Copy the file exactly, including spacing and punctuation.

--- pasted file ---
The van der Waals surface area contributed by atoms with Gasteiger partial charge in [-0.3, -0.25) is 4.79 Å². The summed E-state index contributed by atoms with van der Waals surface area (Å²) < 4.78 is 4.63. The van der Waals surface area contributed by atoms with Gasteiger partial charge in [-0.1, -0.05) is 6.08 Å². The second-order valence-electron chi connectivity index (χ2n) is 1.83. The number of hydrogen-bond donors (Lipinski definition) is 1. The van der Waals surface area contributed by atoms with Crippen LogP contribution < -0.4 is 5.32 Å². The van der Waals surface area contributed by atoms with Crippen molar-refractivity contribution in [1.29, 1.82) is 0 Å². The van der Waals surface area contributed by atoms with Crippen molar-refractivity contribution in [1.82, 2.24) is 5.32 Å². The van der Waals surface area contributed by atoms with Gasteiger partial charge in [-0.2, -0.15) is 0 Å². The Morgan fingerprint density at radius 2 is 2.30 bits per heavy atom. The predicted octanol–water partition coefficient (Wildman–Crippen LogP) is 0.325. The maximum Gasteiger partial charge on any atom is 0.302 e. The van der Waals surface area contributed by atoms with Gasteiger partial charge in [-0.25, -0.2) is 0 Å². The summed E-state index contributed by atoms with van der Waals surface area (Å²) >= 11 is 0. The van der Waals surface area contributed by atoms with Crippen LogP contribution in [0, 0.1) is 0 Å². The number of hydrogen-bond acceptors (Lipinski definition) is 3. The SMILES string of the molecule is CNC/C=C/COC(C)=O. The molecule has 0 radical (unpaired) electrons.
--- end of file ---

The van der Waals surface area contributed by atoms with Gasteiger partial charge in [-0.3, -0.25) is 4.79 Å². The summed E-state index contributed by atoms with van der Waals surface area (Å²) < 4.78 is 4.63. The van der Waals surface area contributed by atoms with Gasteiger partial charge in [-0.1, -0.05) is 6.08 Å². The second-order valence-electron chi connectivity index (χ2n) is 1.83. The number of hydrogen-bond donors (Lipinski definition) is 1. The van der Waals surface area contributed by atoms with Crippen LogP contribution < -0.4 is 5.32 Å². The van der Waals surface area contributed by atoms with Crippen molar-refractivity contribution in [1.29, 1.82) is 0 Å². The van der Waals surface area contributed by atoms with Crippen molar-refractivity contribution in [1.82, 2.24) is 5.32 Å². The van der Waals surface area contributed by atoms with Gasteiger partial charge in [-0.2, -0.15) is 0 Å². The Morgan fingerprint density at radius 2 is 2.30 bits per heavy atom. The predicted octanol–water partition coefficient (Wildman–Crippen LogP) is 0.325. The maximum Gasteiger partial charge on any atom is 0.302 e. The van der Waals surface area contributed by atoms with Gasteiger partial charge in [-0.25, -0.2) is 0 Å². The summed E-state index contributed by atoms with van der Waals surface area (Å²) >= 11 is 0. The van der Waals surface area contributed by atoms with Crippen LogP contribution in [0, 0.1) is 0 Å². The number of hydrogen-bond acceptors (Lipinski definition) is 3. The SMILES string of the molecule is CNC/C=C/COC(C)=O. The molecule has 0 radical (unpaired) electrons.